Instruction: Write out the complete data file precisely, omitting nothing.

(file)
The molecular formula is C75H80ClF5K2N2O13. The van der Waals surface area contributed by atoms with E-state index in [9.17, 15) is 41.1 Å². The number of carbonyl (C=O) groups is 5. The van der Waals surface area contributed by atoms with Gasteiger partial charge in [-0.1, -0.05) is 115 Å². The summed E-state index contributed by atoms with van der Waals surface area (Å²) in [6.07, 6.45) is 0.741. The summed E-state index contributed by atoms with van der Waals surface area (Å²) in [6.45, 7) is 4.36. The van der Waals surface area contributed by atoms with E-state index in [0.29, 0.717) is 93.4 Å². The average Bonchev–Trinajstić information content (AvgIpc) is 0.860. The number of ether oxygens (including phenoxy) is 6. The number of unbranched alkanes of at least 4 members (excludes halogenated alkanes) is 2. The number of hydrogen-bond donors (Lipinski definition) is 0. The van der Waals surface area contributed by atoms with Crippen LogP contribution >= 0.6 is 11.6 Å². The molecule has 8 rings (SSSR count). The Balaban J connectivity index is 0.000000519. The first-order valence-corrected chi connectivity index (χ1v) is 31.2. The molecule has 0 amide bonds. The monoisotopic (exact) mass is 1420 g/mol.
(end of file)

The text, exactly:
The molecular formula is C75H80ClF5K2N2O13. The van der Waals surface area contributed by atoms with E-state index in [9.17, 15) is 41.1 Å². The number of carbonyl (C=O) groups is 5. The van der Waals surface area contributed by atoms with Gasteiger partial charge in [-0.1, -0.05) is 115 Å². The summed E-state index contributed by atoms with van der Waals surface area (Å²) in [6.07, 6.45) is 0.741. The summed E-state index contributed by atoms with van der Waals surface area (Å²) in [6.45, 7) is 4.36. The van der Waals surface area contributed by atoms with E-state index in [0.29, 0.717) is 93.4 Å². The average Bonchev–Trinajstić information content (AvgIpc) is 0.860. The number of ether oxygens (including phenoxy) is 6. The number of unbranched alkanes of at least 4 members (excludes halogenated alkanes) is 2. The number of hydrogen-bond donors (Lipinski definition) is 0. The van der Waals surface area contributed by atoms with Crippen LogP contribution >= 0.6 is 11.6 Å². The molecule has 8 rings (SSSR count). The Balaban J connectivity index is 0.000000519. The first-order valence-corrected chi connectivity index (χ1v) is 31.2. The molecule has 0 amide bonds. The monoisotopic (exact) mass is 1420 g/mol.